Student portrait in front of dormitory at college

Don’t Wait Until High School is Over to Start Planning for College!

Spring break is barely past and I’m already focused on next August. Focused on the days, events, holidays, and changes inevitably in my future. My oldest…my baby…my son…will leave our home and head off to university. He was accepted into his top choice—which is, of course, 14 hours away during perfect driving conditions—and we have “the list” already printed and preparations have begun.

Yes, you read that right.

I’m starting planning for college now. I’m shopping for what he needs now. We’re researching with him where he can save money…and where I can as well. Here’s what I’ve come up with so far…

  1. Stock up on essentials. All college kids who live on campus need a few essentials. Those essentials are on clearance right now as this year’s freshman have already settled into their dorms. Comforters, pillow tops, pillows, sheets, towels, trash bins, bulletin boards, and other standard items will keep and hold their style for another season. Laundry baskets, storage totes, and the like are never out of style. They are perfect for storing your finds until it is time to pack up the car and head out into the world.
  2. Gift cards for the rest. I’m picking up gift cards here and there to coffee shops and restaurants I know my son likes. Then I’ll have something ready to mail him on a regular basis and it won’t always come with an expense.
  3. Express shipping membership. We’ve signed up for an online ordering membership to one of those big sites. You know, he can tell us what he needs, we can order said items, and have them shipped right to his dorm. Free shipping is HUGE.
  4. Put the word out: secondhand is great. Recently a family member made some living arrangement changes and my son scored a microwave, television, and some basic dishes to stock his room. Having a break on those few things is huge as $100 here and there adds up quickly. Check with family and friends – you never know when someone is ready to upgrade and you can save yourself a few bucks.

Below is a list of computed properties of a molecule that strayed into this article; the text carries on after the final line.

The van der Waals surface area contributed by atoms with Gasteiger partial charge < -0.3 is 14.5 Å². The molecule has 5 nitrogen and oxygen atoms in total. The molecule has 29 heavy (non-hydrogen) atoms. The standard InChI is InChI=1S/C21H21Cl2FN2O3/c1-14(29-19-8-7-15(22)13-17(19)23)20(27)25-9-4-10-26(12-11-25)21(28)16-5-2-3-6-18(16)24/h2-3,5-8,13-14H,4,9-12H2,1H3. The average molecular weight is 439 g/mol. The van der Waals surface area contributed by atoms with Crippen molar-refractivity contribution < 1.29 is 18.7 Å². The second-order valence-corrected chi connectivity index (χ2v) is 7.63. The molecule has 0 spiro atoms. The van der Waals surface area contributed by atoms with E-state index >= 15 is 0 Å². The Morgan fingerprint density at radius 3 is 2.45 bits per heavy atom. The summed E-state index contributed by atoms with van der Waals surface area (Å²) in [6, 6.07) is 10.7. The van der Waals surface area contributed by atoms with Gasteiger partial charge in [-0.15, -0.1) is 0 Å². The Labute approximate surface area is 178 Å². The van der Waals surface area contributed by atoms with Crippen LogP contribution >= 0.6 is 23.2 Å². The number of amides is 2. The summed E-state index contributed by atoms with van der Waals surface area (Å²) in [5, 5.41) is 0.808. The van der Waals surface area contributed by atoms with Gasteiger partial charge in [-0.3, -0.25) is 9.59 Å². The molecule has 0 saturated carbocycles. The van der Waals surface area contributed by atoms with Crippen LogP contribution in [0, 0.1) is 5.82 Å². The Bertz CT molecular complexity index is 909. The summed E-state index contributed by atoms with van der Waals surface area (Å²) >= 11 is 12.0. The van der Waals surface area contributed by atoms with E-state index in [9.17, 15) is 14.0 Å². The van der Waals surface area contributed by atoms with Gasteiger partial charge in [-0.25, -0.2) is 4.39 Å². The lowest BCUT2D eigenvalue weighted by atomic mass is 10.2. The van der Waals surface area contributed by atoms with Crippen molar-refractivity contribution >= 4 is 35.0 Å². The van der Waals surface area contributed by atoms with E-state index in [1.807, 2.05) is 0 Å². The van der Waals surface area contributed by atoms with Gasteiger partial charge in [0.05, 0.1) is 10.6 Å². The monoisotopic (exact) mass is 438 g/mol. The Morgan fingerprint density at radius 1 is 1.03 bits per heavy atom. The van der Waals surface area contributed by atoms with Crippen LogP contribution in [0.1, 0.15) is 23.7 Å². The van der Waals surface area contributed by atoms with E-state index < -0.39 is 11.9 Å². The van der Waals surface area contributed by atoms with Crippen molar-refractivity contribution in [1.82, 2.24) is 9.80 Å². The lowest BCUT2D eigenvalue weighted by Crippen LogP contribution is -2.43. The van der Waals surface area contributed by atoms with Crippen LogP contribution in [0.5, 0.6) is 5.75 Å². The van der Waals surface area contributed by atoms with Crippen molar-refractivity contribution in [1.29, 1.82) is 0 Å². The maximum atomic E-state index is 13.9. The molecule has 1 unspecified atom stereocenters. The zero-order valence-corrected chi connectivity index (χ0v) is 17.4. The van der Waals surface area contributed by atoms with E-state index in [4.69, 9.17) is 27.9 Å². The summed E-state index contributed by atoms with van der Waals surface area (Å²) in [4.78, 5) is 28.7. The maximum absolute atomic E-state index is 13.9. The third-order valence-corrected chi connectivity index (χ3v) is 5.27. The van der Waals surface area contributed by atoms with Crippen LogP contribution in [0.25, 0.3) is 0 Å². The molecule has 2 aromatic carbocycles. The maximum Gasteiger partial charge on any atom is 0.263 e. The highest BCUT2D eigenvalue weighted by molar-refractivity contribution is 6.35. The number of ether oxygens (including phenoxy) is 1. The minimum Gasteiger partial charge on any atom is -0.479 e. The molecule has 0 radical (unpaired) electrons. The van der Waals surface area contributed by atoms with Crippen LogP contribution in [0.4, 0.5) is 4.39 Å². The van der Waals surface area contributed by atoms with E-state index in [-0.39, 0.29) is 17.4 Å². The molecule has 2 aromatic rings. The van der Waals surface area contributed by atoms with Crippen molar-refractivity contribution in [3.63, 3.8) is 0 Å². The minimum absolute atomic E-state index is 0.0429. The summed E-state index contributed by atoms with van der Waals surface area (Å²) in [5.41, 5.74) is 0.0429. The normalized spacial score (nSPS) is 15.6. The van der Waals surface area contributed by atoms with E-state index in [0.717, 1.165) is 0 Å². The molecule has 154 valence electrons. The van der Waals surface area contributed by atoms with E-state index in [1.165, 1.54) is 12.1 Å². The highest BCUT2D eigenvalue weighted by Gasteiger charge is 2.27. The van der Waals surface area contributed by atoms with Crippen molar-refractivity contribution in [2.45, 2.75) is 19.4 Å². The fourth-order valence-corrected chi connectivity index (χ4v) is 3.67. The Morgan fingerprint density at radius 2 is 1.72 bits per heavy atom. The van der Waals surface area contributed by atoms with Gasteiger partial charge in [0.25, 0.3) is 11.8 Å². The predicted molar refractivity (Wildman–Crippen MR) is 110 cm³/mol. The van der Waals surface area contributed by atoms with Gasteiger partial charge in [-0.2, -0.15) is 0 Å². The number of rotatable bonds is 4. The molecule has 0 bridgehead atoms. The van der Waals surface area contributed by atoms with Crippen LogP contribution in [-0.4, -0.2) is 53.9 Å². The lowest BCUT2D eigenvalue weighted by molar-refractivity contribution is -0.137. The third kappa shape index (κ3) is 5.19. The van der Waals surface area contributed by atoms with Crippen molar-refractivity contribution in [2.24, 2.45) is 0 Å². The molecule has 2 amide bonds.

5. Don’t forget comfort. We’ve been watching the big box building stores for carpet remnants on special or clearance to serve as a rug or flooring cover for whatever dorm room he ends up living in.
  6. Grades are still important. We’ve always stressed learning and doing your best in our home. We are fortunate that our son did well on the standardized testing required in the states. He received a scholarship that will cover the out of state costs for his school, allowing him to pay the in-state tuition rate – all based on his score on this one test. Having decent grades makes your child eligible for many scholarships and opportunities that can offset the cost of university. It makes their hard work pay off when they seek and find scholarships to apply for.
  7. Especially for scholarships. Along with #6 above, seeking out and applying for scholarships is a huge way to impact the cost of tuition. Academic and sports scholarships are available. Club-based, activity-based, volunteer-based, and interest-based opportunities exist as well. For example, my son is “almost” an Eagle Scout, plays football, and is a snowboard instructor. He will apply for Boy Scout scholarship opportunities, write the essay to compete for the football scholarship offered by the parent group, and will check with his employer about funds available to college students who instruct.
  8. Get a leg-up before college. One option for some kids is taking Advanced Placement (AP) classes. They are college-level classes offered in high school and at the conclusion of the year, there is a national based test. If the student scores high enough, he or she will receive college credit. My son has taken three already and has six this year. He’ll graduate with enough university credits to enter as a sophomore. The cost of the exam is minimal when compared to the cost of that same class taken at the university.
  9. Get a job. My son has been a snowboard instructor since he was 14. Back then we set in place a requirement of saving 60% of his paycheck and the other 40% was/is his to do with as he wishes. He should be able to pay for his books and a few other things with the money he’s earned in the last few years.
  10. Enjoy the journey. Planning to embrace this time my child is home—in the middle of the chaos—is #1 on my list – even though it’s 10 on this one. This is the last year my son will live under my roof. He will venture out and begin making his own path. I want to enjoy these last months immensely.

The planning has commenced. We want to set up our son to be successful, confident, and independent. He can still call home and talk to his mama anytime though. I so hope he does. Here’s to great university planning leading to a wonderful university experience.

What tips and tricks are you using to prepare for upcoming changes in your world? Tell me! I’d love to know!

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